The recent Living Planet Index report authored by the World Wildlife Fund and the London Zoological Society paints a disturbing picture: globally, on average, vertebrate species populations have declined 52% since 1970. Over-exploitation, habitat destruction and alteration, global climate change, and other pressures have created conditions that scientists now suggest signal a sixth mass extinction episode for our planet. If dire steps are not taken, then the time is not far that we would lose our planet’s species.
The existence of zoos is since 2500 BCE in Egypt where records indicate giraffes, bears, dolphins, and other animals were kept by aristocrats. The oldest still operating zoo in the world, Tiergarten Schönbrunn in Vienna, opened in 1752 which shows that keeping animals is as old as human civilization.
Controversy has historically surrounded zoos, whether endangered animals should be kept in zoos or not. I would be discussing about the advantages of keeping endangered species in zoos. How it is useful for these species and how it is beneficiary for mankind to maintain balance in the ecosystem.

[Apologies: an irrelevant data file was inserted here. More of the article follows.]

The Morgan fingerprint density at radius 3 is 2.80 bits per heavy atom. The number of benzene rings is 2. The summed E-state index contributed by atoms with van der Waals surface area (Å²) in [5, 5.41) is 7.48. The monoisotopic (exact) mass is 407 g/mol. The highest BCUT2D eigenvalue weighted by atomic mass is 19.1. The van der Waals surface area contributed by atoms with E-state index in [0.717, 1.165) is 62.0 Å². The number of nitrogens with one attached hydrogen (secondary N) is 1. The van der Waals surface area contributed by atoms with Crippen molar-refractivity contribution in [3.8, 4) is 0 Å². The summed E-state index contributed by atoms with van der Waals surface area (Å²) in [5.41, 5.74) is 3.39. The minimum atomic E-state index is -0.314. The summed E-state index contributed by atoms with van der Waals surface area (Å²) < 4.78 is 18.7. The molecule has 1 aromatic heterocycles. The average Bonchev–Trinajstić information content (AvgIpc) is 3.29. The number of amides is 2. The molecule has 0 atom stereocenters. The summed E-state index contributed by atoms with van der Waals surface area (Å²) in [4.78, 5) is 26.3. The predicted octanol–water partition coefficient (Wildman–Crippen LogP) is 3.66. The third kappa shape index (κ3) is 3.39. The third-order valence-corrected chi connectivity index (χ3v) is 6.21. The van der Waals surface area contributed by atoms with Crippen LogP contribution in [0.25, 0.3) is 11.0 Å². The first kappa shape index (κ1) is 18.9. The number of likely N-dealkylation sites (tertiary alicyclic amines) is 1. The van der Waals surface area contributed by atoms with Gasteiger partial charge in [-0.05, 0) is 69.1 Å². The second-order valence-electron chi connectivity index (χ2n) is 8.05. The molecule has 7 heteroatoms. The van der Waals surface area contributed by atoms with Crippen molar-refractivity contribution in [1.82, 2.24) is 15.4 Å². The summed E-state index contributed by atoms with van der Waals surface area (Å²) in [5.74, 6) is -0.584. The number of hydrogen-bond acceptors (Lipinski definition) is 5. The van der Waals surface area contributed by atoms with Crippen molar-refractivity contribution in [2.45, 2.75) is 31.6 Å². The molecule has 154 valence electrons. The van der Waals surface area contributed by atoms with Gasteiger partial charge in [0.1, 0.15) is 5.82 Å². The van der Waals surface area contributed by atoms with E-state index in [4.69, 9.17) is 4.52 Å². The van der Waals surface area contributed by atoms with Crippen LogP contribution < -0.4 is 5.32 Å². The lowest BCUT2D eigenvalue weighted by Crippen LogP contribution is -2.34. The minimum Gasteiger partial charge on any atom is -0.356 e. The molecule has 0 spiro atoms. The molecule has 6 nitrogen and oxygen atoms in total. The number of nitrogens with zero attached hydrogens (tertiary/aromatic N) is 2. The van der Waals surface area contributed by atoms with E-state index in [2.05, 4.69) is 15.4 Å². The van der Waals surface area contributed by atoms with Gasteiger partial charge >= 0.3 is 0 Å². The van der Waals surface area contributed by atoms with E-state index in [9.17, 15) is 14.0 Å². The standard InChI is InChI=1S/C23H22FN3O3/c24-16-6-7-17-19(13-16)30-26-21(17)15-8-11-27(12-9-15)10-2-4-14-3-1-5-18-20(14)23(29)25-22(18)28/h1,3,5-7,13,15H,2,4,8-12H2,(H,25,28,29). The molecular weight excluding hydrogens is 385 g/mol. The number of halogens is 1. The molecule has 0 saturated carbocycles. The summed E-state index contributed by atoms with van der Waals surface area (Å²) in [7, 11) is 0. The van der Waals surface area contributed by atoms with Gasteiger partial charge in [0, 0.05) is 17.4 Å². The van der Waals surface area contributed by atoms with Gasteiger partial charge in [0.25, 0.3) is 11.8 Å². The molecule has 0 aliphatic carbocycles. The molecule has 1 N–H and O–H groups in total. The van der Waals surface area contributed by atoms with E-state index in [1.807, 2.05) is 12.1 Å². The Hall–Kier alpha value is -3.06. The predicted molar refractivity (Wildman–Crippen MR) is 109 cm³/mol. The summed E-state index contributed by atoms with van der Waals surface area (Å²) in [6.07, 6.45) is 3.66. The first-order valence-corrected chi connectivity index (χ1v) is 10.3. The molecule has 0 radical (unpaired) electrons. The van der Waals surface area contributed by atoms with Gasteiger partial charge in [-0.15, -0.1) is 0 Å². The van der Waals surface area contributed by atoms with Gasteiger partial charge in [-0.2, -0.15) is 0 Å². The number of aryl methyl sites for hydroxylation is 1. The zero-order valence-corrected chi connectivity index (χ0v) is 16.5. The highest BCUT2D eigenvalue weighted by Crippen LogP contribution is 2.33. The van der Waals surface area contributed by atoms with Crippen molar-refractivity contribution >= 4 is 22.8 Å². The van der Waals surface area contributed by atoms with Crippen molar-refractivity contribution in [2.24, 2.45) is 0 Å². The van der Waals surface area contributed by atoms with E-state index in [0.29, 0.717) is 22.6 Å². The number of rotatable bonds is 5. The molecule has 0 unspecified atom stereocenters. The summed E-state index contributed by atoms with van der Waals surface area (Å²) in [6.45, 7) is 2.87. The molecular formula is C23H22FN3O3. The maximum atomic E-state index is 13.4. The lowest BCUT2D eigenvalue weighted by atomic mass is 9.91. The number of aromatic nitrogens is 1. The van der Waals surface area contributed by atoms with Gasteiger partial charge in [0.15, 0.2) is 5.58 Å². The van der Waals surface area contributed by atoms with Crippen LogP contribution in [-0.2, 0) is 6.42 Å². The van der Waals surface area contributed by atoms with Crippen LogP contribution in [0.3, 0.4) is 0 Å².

Zoos educate the public about animals and conservation efforts.
As of April 2019, there are 236 accredited zoos in the United States. The zoos attract over 181 million visitors annually, which is more than the approximately 131 million yearly spectators of NBA, NHL, NFL and MLB combined. According to a study of 26 zoos worldwide published in conservation biology, visitors to zoos increased their knowledge of biodiversity and specific individual actions to protect biodiversity.
Robin Ganzert, PhD, President and CEO of American Humane stated, “zoos provide people especially impressionable children with the opportunity to see these remarkable animals up close. People won’t protect what they don’t love, and they can’t love what they don’t know. So having these animals at zoo is beneficiary for both mankind and animals as people would be aware about these wonderful creatures that are coexisting with us while they would be safe from predators which would be helpful in increasing their count. (procon.org)
Education is another positive feature of zoos. Many children and adults in cities can only see wild animals in TV or the Internet. Zoos offer them the unique experience of contemplating real animals. They can smell them; see how they move and listen their sounds. This is a much more vivid and enriching experience than the one you can get through a screen.
For research purpose:
Zoos are key for research. Being able to observe and study animals is crucial if we want to contribute to help them and repair the ecosystems. They also help reduce human-animal conflicts and better understand the needs and psychology of animals. Zoos serve as laboratories to learn more about how to fight animal diseases and develop effective animal anaesthetics and other treatments to help more animals in the future.